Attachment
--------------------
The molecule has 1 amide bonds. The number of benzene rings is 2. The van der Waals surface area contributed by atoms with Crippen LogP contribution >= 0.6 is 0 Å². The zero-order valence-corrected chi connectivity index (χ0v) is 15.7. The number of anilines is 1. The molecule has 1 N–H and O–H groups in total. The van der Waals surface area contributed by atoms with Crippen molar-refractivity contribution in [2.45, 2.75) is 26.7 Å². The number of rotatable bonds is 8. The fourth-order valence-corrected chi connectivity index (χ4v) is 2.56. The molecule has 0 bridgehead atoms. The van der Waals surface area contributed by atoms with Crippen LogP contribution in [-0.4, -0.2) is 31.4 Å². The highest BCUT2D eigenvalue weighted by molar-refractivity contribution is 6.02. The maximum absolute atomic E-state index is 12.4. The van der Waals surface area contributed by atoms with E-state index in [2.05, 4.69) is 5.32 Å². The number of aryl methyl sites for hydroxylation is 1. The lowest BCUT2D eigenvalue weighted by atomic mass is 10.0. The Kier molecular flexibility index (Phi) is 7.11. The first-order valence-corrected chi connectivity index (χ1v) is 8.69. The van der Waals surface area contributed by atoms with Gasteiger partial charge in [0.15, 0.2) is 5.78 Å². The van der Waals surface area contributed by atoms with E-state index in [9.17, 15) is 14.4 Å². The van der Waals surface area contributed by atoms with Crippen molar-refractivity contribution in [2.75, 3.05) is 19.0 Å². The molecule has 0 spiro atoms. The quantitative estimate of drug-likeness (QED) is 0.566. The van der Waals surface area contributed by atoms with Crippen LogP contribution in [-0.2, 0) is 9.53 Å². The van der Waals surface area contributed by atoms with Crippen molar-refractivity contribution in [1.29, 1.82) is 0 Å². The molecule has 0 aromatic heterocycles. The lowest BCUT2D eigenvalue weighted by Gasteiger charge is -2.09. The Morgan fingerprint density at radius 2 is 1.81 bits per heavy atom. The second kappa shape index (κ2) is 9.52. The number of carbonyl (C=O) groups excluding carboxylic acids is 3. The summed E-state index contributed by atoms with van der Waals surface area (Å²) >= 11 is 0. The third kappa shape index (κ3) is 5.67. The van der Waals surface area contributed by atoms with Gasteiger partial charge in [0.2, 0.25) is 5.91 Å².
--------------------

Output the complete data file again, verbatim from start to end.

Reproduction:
The molecule has 1 amide bonds. The number of benzene rings is 2. The van der Waals surface area contributed by atoms with Crippen LogP contribution >= 0.6 is 0 Å². The zero-order valence-corrected chi connectivity index (χ0v) is 15.7. The number of anilines is 1. The molecule has 1 N–H and O–H groups in total. The van der Waals surface area contributed by atoms with Crippen molar-refractivity contribution in [2.45, 2.75) is 26.7 Å². The number of rotatable bonds is 8. The fourth-order valence-corrected chi connectivity index (χ4v) is 2.56. The molecule has 0 bridgehead atoms. The van der Waals surface area contributed by atoms with Crippen LogP contribution in [-0.4, -0.2) is 31.4 Å². The highest BCUT2D eigenvalue weighted by molar-refractivity contribution is 6.02. The maximum absolute atomic E-state index is 12.4. The van der Waals surface area contributed by atoms with E-state index in [2.05, 4.69) is 5.32 Å². The number of aryl methyl sites for hydroxylation is 1. The lowest BCUT2D eigenvalue weighted by atomic mass is 10.0. The Kier molecular flexibility index (Phi) is 7.11. The first-order valence-corrected chi connectivity index (χ1v) is 8.69. The van der Waals surface area contributed by atoms with Gasteiger partial charge in [0.15, 0.2) is 5.78 Å². The van der Waals surface area contributed by atoms with E-state index in [9.17, 15) is 14.4 Å². The van der Waals surface area contributed by atoms with Crippen molar-refractivity contribution in [2.75, 3.05) is 19.0 Å². The molecule has 0 spiro atoms. The quantitative estimate of drug-likeness (QED) is 0.566. The van der Waals surface area contributed by atoms with Crippen LogP contribution in [-0.2, 0) is 9.53 Å². The van der Waals surface area contributed by atoms with Crippen molar-refractivity contribution in [1.29, 1.82) is 0 Å². The molecule has 0 aromatic heterocycles. The lowest BCUT2D eigenvalue weighted by Gasteiger charge is -2.09. The Morgan fingerprint density at radius 2 is 1.81 bits per heavy atom. The second kappa shape index (κ2) is 9.52. The number of carbonyl (C=O) groups excluding carboxylic acids is 3. The summed E-state index contributed by atoms with van der Waals surface area (Å²) >= 11 is 0. The third kappa shape index (κ3) is 5.67. The van der Waals surface area contributed by atoms with Gasteiger partial charge in [0.2, 0.25) is 5.91 Å².